Compiled by Willie Bodenstein

22: World Canopy Piloting Championships Wonderboom South Africa.

23: SAPFA Springs Speed Rally - Springs Airfield. Contact Jonty Esser cell: 082 855 9435 e-mail: jonty@promptroofing.co.za

30: The Elders Flight, Rand Airport. SMS Felix Gosher on 066 485 0407

30: SAA Museum at Rand Airport - Airline Collectibles Fair.

30 to 1 December: SAC Ace of Base Vereeniging Airfield. Contact Annie Boon e-mail: chunge@mweb.co.za

18 - 19: SAC Gauteng Regionals Annie Boon chunge@mweb.co.za

25: Rand Airport Challenge Rally - Rand Airport Contact Frank Eckard e-mail: frank.eckard@mweb.co.za cell: 083 269 1516

25: SAPFA AGM - Time: 2 PM Rand Airport Contact Rob Jonkers e-mail: rob@aerosud.co.za cell: 082 804 7032

Written by Theo Truter

On Thursday 1st November, ex-Lesotho Airways pilot, Colin Brock un-expectantly passed away in Johannesburg. Originally, he lived in Port Elizabeth, but moved to Johannesburg to be near his daughters after his wife passed away.

Like so many other 'Mountain Pilots' before him, he managed to survive having acquired the skills in Lesotho's mountains.

Yours truly was lucky to either write or chat to Colin on the useful WhatsApp on a daily basis. Colin related how he met Scully Levin in Maseru when Scully landed there in a SAA HS-748. These meetings led to an entourage of friends flying to Ladybrand in 4 Piper Super Cubs, to overnight at Colin's house or at Norman Dixie's house. He mentioned names of Ellis Levin, Flippie Vermeulen, Mike Waite.

From Ladybrand they flew into the Lesotho mountainous area, to land on several of the ultra-short high-elevation airstrips, such as St.Theresa Mission, Mashai Store, Mokhotlong, etc. Scully often spoke about that occasion.

A group of family and friends attended a 'life-celebration 'at The Garden Venue.

"The Rotax Fly-In offered a great possibility to talk to fellow pilots and aircraft enthusiasts", said Peter Oelsinger, General Manager BRP-Rotax / Member of the Management Board, Vice President Sales, Marketing RPS-Business & Communications. "The guests were really enjoying the atmosphere and the chance to experience a demo flight in different aircraft."

The Rotax Fly-In program offered not only demo flights, simulators, Q&A sessions and evening entertainment with BBQ, but also a highly-anticipated company tour to have a look at the state-of-the-art facilities of BRP-Rotax. The participants of the Rotax Fly-In - among them also ten BRP-Rotax employees, were the lucky winners of entry tickets awarded at an internal employees' lottery - enjoyed a nice event and asked already if there will be a next Fly-In.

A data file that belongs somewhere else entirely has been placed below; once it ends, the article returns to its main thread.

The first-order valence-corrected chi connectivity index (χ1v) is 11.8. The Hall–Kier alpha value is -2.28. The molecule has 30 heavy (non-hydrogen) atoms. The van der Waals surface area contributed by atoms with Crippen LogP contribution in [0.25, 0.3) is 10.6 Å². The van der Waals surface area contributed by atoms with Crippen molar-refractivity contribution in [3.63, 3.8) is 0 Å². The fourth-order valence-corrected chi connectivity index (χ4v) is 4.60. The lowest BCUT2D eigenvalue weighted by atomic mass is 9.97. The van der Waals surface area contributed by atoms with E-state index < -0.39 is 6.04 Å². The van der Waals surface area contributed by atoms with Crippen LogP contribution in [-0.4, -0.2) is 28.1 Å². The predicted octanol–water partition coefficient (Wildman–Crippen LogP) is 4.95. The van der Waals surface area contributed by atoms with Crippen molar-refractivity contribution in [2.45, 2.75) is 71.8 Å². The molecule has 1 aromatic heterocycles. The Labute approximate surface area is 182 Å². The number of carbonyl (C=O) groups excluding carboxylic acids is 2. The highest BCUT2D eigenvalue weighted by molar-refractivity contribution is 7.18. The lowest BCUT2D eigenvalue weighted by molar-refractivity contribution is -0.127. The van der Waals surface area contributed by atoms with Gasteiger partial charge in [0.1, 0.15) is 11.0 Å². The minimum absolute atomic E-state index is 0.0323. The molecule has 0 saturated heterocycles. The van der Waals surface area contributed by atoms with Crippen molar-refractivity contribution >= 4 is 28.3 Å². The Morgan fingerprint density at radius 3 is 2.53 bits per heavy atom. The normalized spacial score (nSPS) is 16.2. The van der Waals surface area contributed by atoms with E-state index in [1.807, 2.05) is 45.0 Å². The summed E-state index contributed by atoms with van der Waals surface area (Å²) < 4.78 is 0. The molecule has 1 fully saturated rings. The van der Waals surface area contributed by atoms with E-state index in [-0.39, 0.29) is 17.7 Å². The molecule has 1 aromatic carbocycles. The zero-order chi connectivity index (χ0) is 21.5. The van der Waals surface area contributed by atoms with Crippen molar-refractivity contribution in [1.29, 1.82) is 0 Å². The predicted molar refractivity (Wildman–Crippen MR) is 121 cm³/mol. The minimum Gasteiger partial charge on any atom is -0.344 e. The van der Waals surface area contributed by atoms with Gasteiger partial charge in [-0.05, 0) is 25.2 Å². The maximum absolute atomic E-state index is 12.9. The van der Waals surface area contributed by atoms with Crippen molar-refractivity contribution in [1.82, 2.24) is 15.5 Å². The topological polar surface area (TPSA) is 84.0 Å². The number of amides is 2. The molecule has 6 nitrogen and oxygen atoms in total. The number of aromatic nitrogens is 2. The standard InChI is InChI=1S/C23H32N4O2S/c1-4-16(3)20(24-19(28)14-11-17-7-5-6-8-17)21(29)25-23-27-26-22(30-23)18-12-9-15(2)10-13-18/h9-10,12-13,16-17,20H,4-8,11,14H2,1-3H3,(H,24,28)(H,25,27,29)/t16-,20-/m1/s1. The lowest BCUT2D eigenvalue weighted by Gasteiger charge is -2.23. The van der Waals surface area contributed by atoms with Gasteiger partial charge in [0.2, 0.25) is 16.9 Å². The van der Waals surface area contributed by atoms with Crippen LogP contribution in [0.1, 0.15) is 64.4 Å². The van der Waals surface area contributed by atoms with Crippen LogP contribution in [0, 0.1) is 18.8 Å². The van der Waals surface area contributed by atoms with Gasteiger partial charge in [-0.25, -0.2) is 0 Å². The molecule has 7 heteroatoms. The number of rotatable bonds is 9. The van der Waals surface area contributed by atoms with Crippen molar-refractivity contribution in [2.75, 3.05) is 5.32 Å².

With more than 180,000 engines sold in more than 40 years, Rotax aircraft engines lead the light sport and ultra-light aircraft market. With 17 authorized distributors and a network of more than 220 points of sale and repair centres supporting customers worldwide, Rotax aircraft engines are supplied to more than 80% of all aircraft manufacturers in its segment.

"During the ferry flight (Namur-Istanbul), our pilot instructors particularly liked the aircraft's reactivity, precision and stability, the comfort on board, the piloting position and the space between the pilots. The AYJET instructors also appreciated the aircraft's fuel efficiency, a decisive factor in selecting our trainer aircraft" said Capt. Celal Cingoz, AYJET General Manager.

The new contract was signed at the Consulate of Belgium in Istanbul in the presence of AYJET General Manager Capt. Celal Cingoz (AYJET General Manager), Harold van der Straten (Sonaca Aircraft CEO) and Pierre Van Wetter (Sonaca Aircraft Chief Commercial Officer).

"The newly certified Citation Longitude brings unrivalled technology to the business travel market, for both the passenger and the pilot, offering our customers the most efficient and productive super-midsize jet now in operation," said Ron Draper, president and CEO. "We are thrilled to now transition this program into service."

The Longitude features the longest maintenance intervals in its class - 800 hours or 18 months - and is the most cost-effective aircraft in its category.

"The Longitude was designed around maximizing reliability and operational availability for our customers," said Kriya Shortt, senior vice president, Global Customer Support. "The Longitude's industry-leading on-board diagnostics system is backed by Textron Aviation's team of 3,000 customer service employees. Our expert technicians trained alongside the development of the program and are ready to support our customers wherever they are in the world."